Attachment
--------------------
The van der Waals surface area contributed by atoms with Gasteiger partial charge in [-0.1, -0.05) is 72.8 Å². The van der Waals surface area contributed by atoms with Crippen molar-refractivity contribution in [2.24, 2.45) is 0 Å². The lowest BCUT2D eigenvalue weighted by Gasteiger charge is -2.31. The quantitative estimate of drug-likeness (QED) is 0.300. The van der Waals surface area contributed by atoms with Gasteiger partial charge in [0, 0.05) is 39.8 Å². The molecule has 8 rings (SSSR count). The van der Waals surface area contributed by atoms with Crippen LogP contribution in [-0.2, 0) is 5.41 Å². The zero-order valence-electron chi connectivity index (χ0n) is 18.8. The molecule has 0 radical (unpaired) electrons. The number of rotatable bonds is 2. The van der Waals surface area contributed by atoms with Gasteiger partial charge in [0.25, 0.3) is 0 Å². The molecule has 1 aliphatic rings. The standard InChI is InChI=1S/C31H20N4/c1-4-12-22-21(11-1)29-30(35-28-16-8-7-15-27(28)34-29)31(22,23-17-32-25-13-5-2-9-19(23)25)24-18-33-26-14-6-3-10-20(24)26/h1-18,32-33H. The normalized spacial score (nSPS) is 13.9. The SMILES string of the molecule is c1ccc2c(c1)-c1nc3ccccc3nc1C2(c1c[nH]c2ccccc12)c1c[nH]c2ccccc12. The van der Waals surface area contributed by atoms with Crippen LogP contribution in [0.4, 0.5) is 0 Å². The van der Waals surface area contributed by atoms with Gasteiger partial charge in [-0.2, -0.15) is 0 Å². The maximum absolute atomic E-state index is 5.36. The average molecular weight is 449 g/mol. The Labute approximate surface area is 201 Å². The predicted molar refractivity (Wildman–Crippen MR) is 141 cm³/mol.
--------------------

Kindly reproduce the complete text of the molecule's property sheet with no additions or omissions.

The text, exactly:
The van der Waals surface area contributed by atoms with Gasteiger partial charge in [-0.1, -0.05) is 72.8 Å². The van der Waals surface area contributed by atoms with Crippen molar-refractivity contribution in [2.24, 2.45) is 0 Å². The lowest BCUT2D eigenvalue weighted by Gasteiger charge is -2.31. The quantitative estimate of drug-likeness (QED) is 0.300. The van der Waals surface area contributed by atoms with Gasteiger partial charge in [0, 0.05) is 39.8 Å². The molecule has 8 rings (SSSR count). The van der Waals surface area contributed by atoms with Crippen LogP contribution in [-0.2, 0) is 5.41 Å². The zero-order valence-electron chi connectivity index (χ0n) is 18.8. The molecule has 0 radical (unpaired) electrons. The number of rotatable bonds is 2. The van der Waals surface area contributed by atoms with Gasteiger partial charge in [0.25, 0.3) is 0 Å². The molecule has 1 aliphatic rings. The standard InChI is InChI=1S/C31H20N4/c1-4-12-22-21(11-1)29-30(35-28-16-8-7-15-27(28)34-29)31(22,23-17-32-25-13-5-2-9-19(23)25)24-18-33-26-14-6-3-10-20(24)26/h1-18,32-33H. The normalized spacial score (nSPS) is 13.9. The SMILES string of the molecule is c1ccc2c(c1)-c1nc3ccccc3nc1C2(c1c[nH]c2ccccc12)c1c[nH]c2ccccc12. The van der Waals surface area contributed by atoms with Crippen LogP contribution in [0.4, 0.5) is 0 Å². The van der Waals surface area contributed by atoms with Gasteiger partial charge in [-0.2, -0.15) is 0 Å². The maximum absolute atomic E-state index is 5.36. The average molecular weight is 449 g/mol. The Labute approximate surface area is 201 Å². The predicted molar refractivity (Wildman–Crippen MR) is 141 cm³/mol.